The net effect of these challenges is that wasteful costs lie hidden within the operation, unmeasured and unseen. So it’s easy to chalk it up as a cost of doing business.
But the fact is that technology is within reach and can be employed to Lean purposes. Here are two examples:
Connectivity. Gone are the days when the only way to connect equipment was with hardwired Cat 5 cabling. The recent wave of IoT has driven down the price of wireless connectivity by orders of magnitude. A connectivity project that might have cost $20,000 simply for the installation of Cat5 wiring now requires less than $1,000 of wireless cards and range extenders.
Data Collection, Consolidation, and Viewing. Recent changes in hardware and software allow you to collect operating data without extensive on premise IT involvement. Cloud-based software solutions are becoming the norm – greatly simplifying implementation by dramatically minimizing IT intensity.
Moving to cloud-based solutions eliminates dependency on plant-based PCs and servers and the associated implementation and maintenance challenges. Data connections can now be made simple using common internet security protocols and standards. With cloud-based solutions, one gets the added benefit of remote data access, freeing managers from the constraints of being on-site to review plant or line performance.
But is a $1,000 investment important given all the priorities you have? Most definitely. Unplanned downtime is a huge waste. Changing plans for the day, last-minute notice that staff will need to work several more hours, excess waiting time… these are emotionally taxing on every layer of the plant organization. Plant managers, line managers and line workers all have more productive, mission-critical tasks to do than to develop a plan for how to recover from unplanned downtime. No one enjoys spending more time than anticipated to achieve the same output. With today’s technology, unplanned downtime can be significantly reduced.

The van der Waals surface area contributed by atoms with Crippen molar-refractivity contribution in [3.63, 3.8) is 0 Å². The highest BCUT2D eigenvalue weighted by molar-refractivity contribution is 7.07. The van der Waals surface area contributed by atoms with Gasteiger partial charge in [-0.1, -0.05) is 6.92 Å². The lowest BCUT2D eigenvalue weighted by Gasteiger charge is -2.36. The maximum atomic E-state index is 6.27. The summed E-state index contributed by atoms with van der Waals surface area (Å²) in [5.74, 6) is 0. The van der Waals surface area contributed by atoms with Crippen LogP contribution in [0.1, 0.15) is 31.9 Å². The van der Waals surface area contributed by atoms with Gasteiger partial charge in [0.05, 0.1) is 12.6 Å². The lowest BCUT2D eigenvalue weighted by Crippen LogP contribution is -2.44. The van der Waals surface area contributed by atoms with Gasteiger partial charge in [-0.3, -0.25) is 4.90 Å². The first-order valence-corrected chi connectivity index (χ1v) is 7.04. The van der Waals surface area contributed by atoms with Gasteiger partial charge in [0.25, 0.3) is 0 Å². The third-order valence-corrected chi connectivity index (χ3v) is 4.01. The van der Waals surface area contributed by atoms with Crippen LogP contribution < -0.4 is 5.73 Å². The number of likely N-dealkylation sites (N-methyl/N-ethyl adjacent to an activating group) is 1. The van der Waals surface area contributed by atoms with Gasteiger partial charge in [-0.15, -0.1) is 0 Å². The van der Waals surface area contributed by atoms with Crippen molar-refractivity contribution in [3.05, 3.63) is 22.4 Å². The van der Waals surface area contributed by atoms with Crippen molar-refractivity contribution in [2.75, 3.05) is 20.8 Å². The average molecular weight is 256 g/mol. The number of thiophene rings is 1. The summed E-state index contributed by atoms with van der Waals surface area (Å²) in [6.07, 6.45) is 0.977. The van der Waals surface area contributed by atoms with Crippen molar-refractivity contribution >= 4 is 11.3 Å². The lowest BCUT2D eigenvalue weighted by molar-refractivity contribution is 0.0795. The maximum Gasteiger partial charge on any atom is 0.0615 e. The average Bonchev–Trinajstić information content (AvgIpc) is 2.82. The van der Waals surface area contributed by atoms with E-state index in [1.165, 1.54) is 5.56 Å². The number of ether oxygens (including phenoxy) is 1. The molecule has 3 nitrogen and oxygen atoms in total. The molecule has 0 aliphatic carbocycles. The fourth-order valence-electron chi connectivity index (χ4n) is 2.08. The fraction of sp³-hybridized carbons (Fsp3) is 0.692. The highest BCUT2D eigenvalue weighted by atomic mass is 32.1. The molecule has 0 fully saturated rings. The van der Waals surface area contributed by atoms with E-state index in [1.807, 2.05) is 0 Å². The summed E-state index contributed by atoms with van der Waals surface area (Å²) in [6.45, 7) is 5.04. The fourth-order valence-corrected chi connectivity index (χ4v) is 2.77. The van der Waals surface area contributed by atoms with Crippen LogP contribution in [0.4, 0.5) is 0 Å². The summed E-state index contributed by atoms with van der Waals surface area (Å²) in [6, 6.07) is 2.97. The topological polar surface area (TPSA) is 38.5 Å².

Now, let’s think about this from a financial impact perspective. Let’s be conservative for the moment and assume the cost of unplanned downtime is $500 per hour. In preliminary work we have done with some of our customers, the ability to connect, collect, consolidate and view data and take corrective action is having a significant impact on downtime reduction. It is conservative to say that there are several thousands of dollars per month of lost productivity per line in a given FMCG plant.
The cost of sensors that monitor machine performance and conditions is also coming down, and manufacturers are working diligently to incorporate additional sensor technologies into new solutions. The evolution of machine performance will continue to evolve quickly. As a simple example, consider the communication of warnings and fault conditions. A few years ago, these alerts were predominantly communicated via light stacks to nearby line operators. Now, automated alerts sent via text and email are commonly available, helping maintenance and operations staff keep tabs of machine performance. With more powerful and numerous sensors, coupled with IoT technology, the potential for true predictive maintenance capability lies just around the corner.
This is a challenging time, but a time when Lean is already your friend. If you’re a small and growing company, Lean can help you remove waste so you can reinvest for sustained growth. If you’re in a large organization and not growing at the pace of your ambitions, deepening your Lean implementation can help you unlock solutions for your most persistent challenges. As we solve the problems of connecting, collecting, consolidating, and viewing packaging line data, we can confidently chase solutions that will improve our businesses.
Chris Riley, President of Videojet
Using IoT to drive Lean implementation